BRITISH INTELLIGENCE (aka: Enemy Agent) (director: Terry O. Morse; screenwriters: Lee Katz/from the play Three Faces East by Anthony Paul Kelly; cinematographer: Sidney Hickox; editor: Thomas Pratt; music: Heinz Roemheld; cast: Boris Karloff (Valdar), Margaret Lindsay (Helene Von Lorbeer, aka Frances Hautry), Bruce Lester (Frank Bennett), Leonard Mudie (Colonel Yeats), Holmes Herbert (Arthur Bennett), Austin Fairman (George Bennett), Lester Matthews (Henry Thompson), Clarence Derwent (Milkman), Louise Brien (Miss Risdon), Sidney Bracey (Crowder); Runtime: 62; MPAA Rating: NR; producer: Bryan Foy; Warner Brothers; 1940)
“A top-of-the-line B-film spy drama, filmed during WWII but set during WWI.”
Reviewed by Dennis Schwartz
A top-of-the-line B-film spy drama, filmed during WWII but set during WWI. It’s a splendid remake of the 1930 Three Faces East, that writer Lee Katz and director Terry Morse based on the play Three Faces East by Anthony Paul Kelly.
Boris Karloff is Valder, the creepy looking but trusted French refugee butler of British cabinet minister Arthur Bennett (Holmes Herbert). Valder might be a German spy, but is posing as a British spy. Also sent to the Bennett household as a guest is Frances Hautry (Margaret Lindsay), who is posing as a German spy but might be a British spy. She was previously seen as nurse Helene von Lorbeer, working in a French hospital to treat Frank Bennett (Bruce Lester). He’s the Air Force pilot son of Arthur, who was shot down in his plane and nursed back to health by Helene before she mysteriously left his bedside for good after kissing the sleeping patient. Helene reported to Berlin, where she was assigned by the German authorities to infiltrate the Bennett household and send back war plans. As Frances Hautry, she gains access to the household through the help of Brit Henry Thompson. He’s a friend of the Bennett’s, who tells them a sad story of how the Germans abused her family and she escaped. The sympathetic Bennett willingly puts Frances up as a houseguest. Once ensconced in the house, Frances makes contact with Valder through a secret password and work together as German spies.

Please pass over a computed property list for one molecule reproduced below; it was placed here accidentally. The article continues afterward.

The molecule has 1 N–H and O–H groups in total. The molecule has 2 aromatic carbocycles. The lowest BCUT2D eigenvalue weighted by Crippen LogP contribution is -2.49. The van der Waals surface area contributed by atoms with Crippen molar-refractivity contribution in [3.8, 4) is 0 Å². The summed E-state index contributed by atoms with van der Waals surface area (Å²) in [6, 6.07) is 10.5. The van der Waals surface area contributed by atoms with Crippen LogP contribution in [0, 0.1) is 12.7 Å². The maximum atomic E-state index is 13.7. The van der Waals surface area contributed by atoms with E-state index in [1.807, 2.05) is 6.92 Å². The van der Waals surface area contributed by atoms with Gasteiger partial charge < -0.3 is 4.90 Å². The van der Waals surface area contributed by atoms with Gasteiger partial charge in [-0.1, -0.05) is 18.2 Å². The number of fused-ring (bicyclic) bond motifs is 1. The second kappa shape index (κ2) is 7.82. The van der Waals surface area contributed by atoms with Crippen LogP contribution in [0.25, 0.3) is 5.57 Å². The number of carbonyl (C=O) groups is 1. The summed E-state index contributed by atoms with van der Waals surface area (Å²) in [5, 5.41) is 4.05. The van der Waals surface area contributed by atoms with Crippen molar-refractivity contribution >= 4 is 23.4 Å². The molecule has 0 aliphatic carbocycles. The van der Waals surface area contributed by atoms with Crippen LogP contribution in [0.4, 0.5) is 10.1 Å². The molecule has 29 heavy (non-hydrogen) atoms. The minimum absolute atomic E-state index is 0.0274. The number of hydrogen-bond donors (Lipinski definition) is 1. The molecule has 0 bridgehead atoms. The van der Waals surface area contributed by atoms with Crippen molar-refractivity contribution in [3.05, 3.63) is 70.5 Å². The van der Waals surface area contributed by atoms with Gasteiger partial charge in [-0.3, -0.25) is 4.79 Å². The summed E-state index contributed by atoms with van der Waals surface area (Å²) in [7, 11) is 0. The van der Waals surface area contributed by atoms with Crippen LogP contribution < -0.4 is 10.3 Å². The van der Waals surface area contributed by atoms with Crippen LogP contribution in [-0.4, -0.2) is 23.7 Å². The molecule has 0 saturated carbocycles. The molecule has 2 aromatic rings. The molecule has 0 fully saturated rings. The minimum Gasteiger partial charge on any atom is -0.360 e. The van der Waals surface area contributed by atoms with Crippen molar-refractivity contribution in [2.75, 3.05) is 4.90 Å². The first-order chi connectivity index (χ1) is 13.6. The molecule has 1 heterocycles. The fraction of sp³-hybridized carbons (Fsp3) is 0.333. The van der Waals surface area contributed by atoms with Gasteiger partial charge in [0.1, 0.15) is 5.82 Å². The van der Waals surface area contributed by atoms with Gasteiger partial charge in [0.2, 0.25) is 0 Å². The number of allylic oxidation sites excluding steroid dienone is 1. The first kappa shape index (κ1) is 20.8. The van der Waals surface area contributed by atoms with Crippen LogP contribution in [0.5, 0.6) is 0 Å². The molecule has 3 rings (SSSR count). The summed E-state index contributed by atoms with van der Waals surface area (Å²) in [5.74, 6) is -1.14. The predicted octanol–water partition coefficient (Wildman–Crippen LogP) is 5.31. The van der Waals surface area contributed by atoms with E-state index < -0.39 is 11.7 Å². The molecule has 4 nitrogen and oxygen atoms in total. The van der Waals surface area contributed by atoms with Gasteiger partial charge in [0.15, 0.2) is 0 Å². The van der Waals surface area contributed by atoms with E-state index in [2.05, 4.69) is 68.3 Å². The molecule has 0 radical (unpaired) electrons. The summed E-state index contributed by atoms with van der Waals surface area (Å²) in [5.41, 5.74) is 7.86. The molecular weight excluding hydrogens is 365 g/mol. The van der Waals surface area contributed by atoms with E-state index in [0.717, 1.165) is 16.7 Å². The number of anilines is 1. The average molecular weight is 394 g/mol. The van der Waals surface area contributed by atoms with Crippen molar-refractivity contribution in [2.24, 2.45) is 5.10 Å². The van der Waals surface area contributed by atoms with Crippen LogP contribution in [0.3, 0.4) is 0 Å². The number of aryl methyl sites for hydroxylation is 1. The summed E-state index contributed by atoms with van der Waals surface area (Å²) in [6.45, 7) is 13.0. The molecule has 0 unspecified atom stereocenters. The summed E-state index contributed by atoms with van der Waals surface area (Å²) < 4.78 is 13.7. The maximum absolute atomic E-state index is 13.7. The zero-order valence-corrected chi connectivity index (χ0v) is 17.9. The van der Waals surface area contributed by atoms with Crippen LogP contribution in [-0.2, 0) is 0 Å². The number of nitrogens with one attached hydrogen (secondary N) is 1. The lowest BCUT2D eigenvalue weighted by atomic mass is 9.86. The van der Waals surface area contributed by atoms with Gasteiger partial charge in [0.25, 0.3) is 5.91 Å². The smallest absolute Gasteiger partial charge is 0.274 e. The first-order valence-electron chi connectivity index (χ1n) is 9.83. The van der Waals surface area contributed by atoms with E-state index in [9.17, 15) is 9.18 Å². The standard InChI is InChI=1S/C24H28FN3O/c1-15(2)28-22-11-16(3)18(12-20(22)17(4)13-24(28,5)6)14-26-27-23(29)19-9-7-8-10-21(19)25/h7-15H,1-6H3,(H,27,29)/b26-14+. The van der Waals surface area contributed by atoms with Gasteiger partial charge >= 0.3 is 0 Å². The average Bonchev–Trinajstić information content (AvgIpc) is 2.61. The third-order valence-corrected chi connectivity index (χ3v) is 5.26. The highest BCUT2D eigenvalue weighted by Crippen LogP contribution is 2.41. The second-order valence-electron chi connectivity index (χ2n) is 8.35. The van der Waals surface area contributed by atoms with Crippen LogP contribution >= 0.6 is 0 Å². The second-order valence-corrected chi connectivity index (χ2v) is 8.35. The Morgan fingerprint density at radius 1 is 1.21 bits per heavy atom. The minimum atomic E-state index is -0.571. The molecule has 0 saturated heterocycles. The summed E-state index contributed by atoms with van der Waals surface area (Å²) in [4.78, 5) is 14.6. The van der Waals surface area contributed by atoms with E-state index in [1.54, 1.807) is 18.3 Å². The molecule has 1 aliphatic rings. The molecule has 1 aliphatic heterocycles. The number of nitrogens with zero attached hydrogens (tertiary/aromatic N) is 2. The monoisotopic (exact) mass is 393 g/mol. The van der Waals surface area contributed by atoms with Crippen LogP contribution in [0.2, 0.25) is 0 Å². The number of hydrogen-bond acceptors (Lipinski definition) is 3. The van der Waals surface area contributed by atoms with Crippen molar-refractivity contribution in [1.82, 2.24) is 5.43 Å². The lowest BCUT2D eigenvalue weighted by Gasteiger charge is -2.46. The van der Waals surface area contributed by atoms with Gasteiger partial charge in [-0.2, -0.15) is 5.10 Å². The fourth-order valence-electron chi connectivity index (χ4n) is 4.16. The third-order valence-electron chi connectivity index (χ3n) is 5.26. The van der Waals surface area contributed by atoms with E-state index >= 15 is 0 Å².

Arthur is in the dark about all the spy activity taking place under his roof but Colonel Yeats (Leonard Mudie), the head of British Intelligence, is setting a trap to catch the unknown master German spy Karl Schiller who has been a thorn in the side of the Brits. The tension and secret of who is the real German spy isn’t uncovered until the third act, which is set around a German zeppelin raid of London and where the real German spy is attempting to bomb the Bennett household as they are holding an unofficial cabinet meeting.
REVIEWED ON 5/28/2005 GRADE: A
Dennis Schwartz: “Ozus’ World Movie Reviews”
© ALL RIGHTS RESERVED DENNIS SCHWARTZ